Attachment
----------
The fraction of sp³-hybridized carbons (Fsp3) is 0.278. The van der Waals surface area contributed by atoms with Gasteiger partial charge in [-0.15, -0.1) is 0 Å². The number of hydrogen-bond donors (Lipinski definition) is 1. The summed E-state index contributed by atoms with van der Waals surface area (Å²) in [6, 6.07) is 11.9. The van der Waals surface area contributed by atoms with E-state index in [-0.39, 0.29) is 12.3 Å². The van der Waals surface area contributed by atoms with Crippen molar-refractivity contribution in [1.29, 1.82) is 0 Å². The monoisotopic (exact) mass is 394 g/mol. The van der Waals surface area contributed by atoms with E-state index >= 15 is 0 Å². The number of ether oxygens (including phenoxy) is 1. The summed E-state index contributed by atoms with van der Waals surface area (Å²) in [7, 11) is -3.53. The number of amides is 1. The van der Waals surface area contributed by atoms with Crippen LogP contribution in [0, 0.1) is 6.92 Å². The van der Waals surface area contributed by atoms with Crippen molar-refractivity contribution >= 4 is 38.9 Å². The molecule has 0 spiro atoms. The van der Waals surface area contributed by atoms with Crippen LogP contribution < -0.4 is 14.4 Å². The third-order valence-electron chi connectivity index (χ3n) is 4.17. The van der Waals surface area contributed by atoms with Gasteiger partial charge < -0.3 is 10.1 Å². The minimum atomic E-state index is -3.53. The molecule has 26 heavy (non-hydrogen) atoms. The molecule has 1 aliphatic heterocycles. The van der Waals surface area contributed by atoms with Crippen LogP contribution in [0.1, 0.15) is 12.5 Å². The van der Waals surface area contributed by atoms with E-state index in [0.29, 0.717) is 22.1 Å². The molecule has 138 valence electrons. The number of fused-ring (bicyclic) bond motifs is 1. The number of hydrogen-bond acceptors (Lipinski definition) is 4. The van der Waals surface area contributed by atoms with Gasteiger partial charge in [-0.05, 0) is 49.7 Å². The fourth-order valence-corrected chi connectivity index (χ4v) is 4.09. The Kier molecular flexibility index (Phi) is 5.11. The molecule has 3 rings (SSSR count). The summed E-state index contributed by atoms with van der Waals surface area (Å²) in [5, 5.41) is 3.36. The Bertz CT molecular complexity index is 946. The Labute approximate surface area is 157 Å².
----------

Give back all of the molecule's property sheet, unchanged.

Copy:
The fraction of sp³-hybridized carbons (Fsp3) is 0.278. The van der Waals surface area contributed by atoms with Gasteiger partial charge in [-0.15, -0.1) is 0 Å². The number of hydrogen-bond donors (Lipinski definition) is 1. The summed E-state index contributed by atoms with van der Waals surface area (Å²) in [6, 6.07) is 11.9. The van der Waals surface area contributed by atoms with E-state index in [-0.39, 0.29) is 12.3 Å². The van der Waals surface area contributed by atoms with Crippen molar-refractivity contribution in [1.29, 1.82) is 0 Å². The monoisotopic (exact) mass is 394 g/mol. The van der Waals surface area contributed by atoms with E-state index >= 15 is 0 Å². The number of ether oxygens (including phenoxy) is 1. The summed E-state index contributed by atoms with van der Waals surface area (Å²) in [7, 11) is -3.53. The number of amides is 1. The van der Waals surface area contributed by atoms with Crippen LogP contribution in [0, 0.1) is 6.92 Å². The van der Waals surface area contributed by atoms with Crippen molar-refractivity contribution >= 4 is 38.9 Å². The molecule has 0 spiro atoms. The van der Waals surface area contributed by atoms with Crippen LogP contribution < -0.4 is 14.4 Å². The third-order valence-electron chi connectivity index (χ3n) is 4.17. The van der Waals surface area contributed by atoms with Gasteiger partial charge < -0.3 is 10.1 Å². The minimum atomic E-state index is -3.53. The molecule has 26 heavy (non-hydrogen) atoms. The molecule has 1 aliphatic heterocycles. The van der Waals surface area contributed by atoms with Crippen LogP contribution in [0.1, 0.15) is 12.5 Å². The van der Waals surface area contributed by atoms with E-state index in [0.29, 0.717) is 22.1 Å². The molecule has 138 valence electrons. The number of fused-ring (bicyclic) bond motifs is 1. The number of hydrogen-bond acceptors (Lipinski definition) is 4. The van der Waals surface area contributed by atoms with Gasteiger partial charge in [-0.05, 0) is 49.7 Å². The fourth-order valence-corrected chi connectivity index (χ4v) is 4.09. The Kier molecular flexibility index (Phi) is 5.11. The molecule has 3 rings (SSSR count). The summed E-state index contributed by atoms with van der Waals surface area (Å²) in [5, 5.41) is 3.36. The Bertz CT molecular complexity index is 946. The Labute approximate surface area is 157 Å².